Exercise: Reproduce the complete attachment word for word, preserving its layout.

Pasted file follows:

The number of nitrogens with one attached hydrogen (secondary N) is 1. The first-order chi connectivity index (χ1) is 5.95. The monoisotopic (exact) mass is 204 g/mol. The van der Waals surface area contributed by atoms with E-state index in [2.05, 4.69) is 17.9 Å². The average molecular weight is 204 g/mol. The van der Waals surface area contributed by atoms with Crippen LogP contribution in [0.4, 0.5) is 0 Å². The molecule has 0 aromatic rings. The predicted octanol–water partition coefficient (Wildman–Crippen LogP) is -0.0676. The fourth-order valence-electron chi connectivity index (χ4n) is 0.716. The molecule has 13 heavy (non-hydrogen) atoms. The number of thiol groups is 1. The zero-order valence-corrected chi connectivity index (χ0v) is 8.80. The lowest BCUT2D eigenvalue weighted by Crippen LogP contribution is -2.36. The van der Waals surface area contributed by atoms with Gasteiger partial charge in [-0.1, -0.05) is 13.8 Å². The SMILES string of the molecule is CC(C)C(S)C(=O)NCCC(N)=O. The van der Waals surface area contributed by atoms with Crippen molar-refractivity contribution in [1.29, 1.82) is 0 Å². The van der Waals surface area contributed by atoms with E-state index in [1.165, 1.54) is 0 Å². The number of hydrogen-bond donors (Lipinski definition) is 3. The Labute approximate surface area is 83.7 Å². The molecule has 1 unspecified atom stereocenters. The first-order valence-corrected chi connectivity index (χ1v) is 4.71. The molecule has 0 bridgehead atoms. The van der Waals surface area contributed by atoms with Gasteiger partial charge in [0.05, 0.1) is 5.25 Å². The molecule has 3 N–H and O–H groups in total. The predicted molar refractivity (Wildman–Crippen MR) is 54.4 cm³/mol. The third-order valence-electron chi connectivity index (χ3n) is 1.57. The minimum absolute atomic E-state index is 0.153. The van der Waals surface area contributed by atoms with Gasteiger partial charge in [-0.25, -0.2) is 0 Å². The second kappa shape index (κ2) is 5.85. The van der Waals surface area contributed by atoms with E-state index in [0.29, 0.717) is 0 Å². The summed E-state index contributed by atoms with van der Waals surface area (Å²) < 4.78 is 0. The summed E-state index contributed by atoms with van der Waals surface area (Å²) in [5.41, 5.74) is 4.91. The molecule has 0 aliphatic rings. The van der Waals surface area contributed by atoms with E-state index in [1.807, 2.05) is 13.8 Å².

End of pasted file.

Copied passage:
The number of nitrogens with one attached hydrogen (secondary N) is 1. The first-order chi connectivity index (χ1) is 5.95. The monoisotopic (exact) mass is 204 g/mol. The van der Waals surface area contributed by atoms with E-state index in [2.05, 4.69) is 17.9 Å². The average molecular weight is 204 g/mol. The van der Waals surface area contributed by atoms with Crippen LogP contribution in [0.4, 0.5) is 0 Å². The molecule has 0 aromatic rings. The predicted octanol–water partition coefficient (Wildman–Crippen LogP) is -0.0676. The fourth-order valence-electron chi connectivity index (χ4n) is 0.716. The molecule has 13 heavy (non-hydrogen) atoms. The number of thiol groups is 1. The zero-order valence-corrected chi connectivity index (χ0v) is 8.80. The lowest BCUT2D eigenvalue weighted by Crippen LogP contribution is -2.36. The van der Waals surface area contributed by atoms with Gasteiger partial charge in [-0.1, -0.05) is 13.8 Å². The SMILES string of the molecule is CC(C)C(S)C(=O)NCCC(N)=O. The van der Waals surface area contributed by atoms with Crippen molar-refractivity contribution in [1.29, 1.82) is 0 Å². The van der Waals surface area contributed by atoms with E-state index in [1.165, 1.54) is 0 Å². The number of hydrogen-bond donors (Lipinski definition) is 3. The Labute approximate surface area is 83.7 Å². The molecule has 1 unspecified atom stereocenters. The first-order valence-corrected chi connectivity index (χ1v) is 4.71. The molecule has 0 bridgehead atoms. The van der Waals surface area contributed by atoms with Gasteiger partial charge in [0.05, 0.1) is 5.25 Å². The molecule has 3 N–H and O–H groups in total. The predicted molar refractivity (Wildman–Crippen MR) is 54.4 cm³/mol. The third-order valence-electron chi connectivity index (χ3n) is 1.57. The minimum absolute atomic E-state index is 0.153. The van der Waals surface area contributed by atoms with Gasteiger partial charge in [-0.25, -0.2) is 0 Å². The second kappa shape index (κ2) is 5.85. The van der Waals surface area contributed by atoms with E-state index in [0.29, 0.717) is 0 Å². The summed E-state index contributed by atoms with van der Waals surface area (Å²) < 4.78 is 0. The summed E-state index contributed by atoms with van der Waals surface area (Å²) in [5.41, 5.74) is 4.91. The molecule has 0 aliphatic rings. The van der Waals surface area contributed by atoms with E-state index in [1.807, 2.05) is 13.8 Å².